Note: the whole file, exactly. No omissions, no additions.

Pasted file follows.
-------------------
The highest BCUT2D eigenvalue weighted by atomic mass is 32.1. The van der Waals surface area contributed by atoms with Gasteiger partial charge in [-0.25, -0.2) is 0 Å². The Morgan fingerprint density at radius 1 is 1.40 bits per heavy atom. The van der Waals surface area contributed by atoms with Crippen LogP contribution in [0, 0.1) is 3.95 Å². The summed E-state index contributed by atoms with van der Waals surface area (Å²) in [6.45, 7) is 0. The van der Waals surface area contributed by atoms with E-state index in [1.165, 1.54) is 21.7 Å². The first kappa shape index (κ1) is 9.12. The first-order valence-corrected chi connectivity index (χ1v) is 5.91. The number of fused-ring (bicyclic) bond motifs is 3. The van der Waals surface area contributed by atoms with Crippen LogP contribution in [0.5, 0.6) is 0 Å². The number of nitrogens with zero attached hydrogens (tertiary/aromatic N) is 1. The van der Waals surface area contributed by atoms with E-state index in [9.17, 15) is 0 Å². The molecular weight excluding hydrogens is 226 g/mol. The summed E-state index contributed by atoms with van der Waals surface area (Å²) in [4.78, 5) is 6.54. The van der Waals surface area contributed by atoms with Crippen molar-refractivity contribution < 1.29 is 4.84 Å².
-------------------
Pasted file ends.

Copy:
The highest BCUT2D eigenvalue weighted by atomic mass is 32.1. The van der Waals surface area contributed by atoms with Gasteiger partial charge in [-0.25, -0.2) is 0 Å². The Morgan fingerprint density at radius 1 is 1.40 bits per heavy atom. The van der Waals surface area contributed by atoms with Crippen LogP contribution in [0, 0.1) is 3.95 Å². The summed E-state index contributed by atoms with van der Waals surface area (Å²) in [6.45, 7) is 0. The van der Waals surface area contributed by atoms with E-state index in [1.165, 1.54) is 21.7 Å². The first kappa shape index (κ1) is 9.12. The first-order valence-corrected chi connectivity index (χ1v) is 5.91. The number of fused-ring (bicyclic) bond motifs is 3. The van der Waals surface area contributed by atoms with Crippen LogP contribution in [0.5, 0.6) is 0 Å². The number of nitrogens with zero attached hydrogens (tertiary/aromatic N) is 1. The van der Waals surface area contributed by atoms with E-state index in [9.17, 15) is 0 Å². The molecular weight excluding hydrogens is 226 g/mol. The summed E-state index contributed by atoms with van der Waals surface area (Å²) in [4.78, 5) is 6.54. The van der Waals surface area contributed by atoms with Crippen molar-refractivity contribution < 1.29 is 4.84 Å².